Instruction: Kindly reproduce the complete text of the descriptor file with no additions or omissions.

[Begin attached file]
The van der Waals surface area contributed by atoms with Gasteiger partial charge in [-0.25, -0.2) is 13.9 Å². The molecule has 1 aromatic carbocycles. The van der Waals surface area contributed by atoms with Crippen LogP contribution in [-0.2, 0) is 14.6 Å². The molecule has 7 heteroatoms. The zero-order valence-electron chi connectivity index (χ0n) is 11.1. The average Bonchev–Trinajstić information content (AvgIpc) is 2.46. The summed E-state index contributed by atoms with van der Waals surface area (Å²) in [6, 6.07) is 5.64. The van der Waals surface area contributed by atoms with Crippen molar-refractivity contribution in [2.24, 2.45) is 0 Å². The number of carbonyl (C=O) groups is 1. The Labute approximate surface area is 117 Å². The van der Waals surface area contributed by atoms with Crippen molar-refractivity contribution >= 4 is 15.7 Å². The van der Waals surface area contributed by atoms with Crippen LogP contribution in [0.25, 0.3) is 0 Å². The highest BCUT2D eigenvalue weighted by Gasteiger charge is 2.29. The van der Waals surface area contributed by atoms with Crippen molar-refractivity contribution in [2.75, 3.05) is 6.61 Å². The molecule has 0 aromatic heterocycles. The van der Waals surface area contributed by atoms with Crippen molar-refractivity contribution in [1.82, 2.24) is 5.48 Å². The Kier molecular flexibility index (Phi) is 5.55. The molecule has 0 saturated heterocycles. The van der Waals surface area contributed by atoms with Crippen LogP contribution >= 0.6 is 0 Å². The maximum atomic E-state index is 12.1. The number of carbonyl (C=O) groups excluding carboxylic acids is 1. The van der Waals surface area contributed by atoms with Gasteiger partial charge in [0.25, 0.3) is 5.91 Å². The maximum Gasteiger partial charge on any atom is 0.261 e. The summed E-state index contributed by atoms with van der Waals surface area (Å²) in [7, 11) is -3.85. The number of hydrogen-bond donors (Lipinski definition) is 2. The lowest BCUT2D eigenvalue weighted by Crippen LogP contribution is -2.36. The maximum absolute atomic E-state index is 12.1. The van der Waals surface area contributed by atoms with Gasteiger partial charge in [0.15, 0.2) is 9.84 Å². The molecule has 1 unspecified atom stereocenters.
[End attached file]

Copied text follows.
The van der Waals surface area contributed by atoms with Gasteiger partial charge in [-0.25, -0.2) is 13.9 Å². The molecule has 1 aromatic carbocycles. The van der Waals surface area contributed by atoms with Crippen LogP contribution in [-0.2, 0) is 14.6 Å². The molecule has 7 heteroatoms. The zero-order valence-electron chi connectivity index (χ0n) is 11.1. The average Bonchev–Trinajstić information content (AvgIpc) is 2.46. The summed E-state index contributed by atoms with van der Waals surface area (Å²) in [6, 6.07) is 5.64. The van der Waals surface area contributed by atoms with Crippen molar-refractivity contribution in [2.24, 2.45) is 0 Å². The number of carbonyl (C=O) groups is 1. The Labute approximate surface area is 117 Å². The van der Waals surface area contributed by atoms with Crippen molar-refractivity contribution >= 4 is 15.7 Å². The van der Waals surface area contributed by atoms with Crippen LogP contribution in [0.25, 0.3) is 0 Å². The highest BCUT2D eigenvalue weighted by Gasteiger charge is 2.29. The van der Waals surface area contributed by atoms with Crippen molar-refractivity contribution in [2.75, 3.05) is 6.61 Å². The molecule has 0 aromatic heterocycles. The van der Waals surface area contributed by atoms with Crippen molar-refractivity contribution in [1.82, 2.24) is 5.48 Å². The Kier molecular flexibility index (Phi) is 5.55. The molecule has 0 saturated heterocycles. The van der Waals surface area contributed by atoms with Crippen LogP contribution >= 0.6 is 0 Å². The maximum atomic E-state index is 12.1. The number of carbonyl (C=O) groups excluding carboxylic acids is 1. The van der Waals surface area contributed by atoms with Gasteiger partial charge in [0.25, 0.3) is 5.91 Å². The maximum Gasteiger partial charge on any atom is 0.261 e. The summed E-state index contributed by atoms with van der Waals surface area (Å²) in [7, 11) is -3.85. The number of hydrogen-bond donors (Lipinski definition) is 2. The lowest BCUT2D eigenvalue weighted by Crippen LogP contribution is -2.36. The maximum absolute atomic E-state index is 12.1. The van der Waals surface area contributed by atoms with Gasteiger partial charge in [0.15, 0.2) is 9.84 Å². The molecule has 1 unspecified atom stereocenters.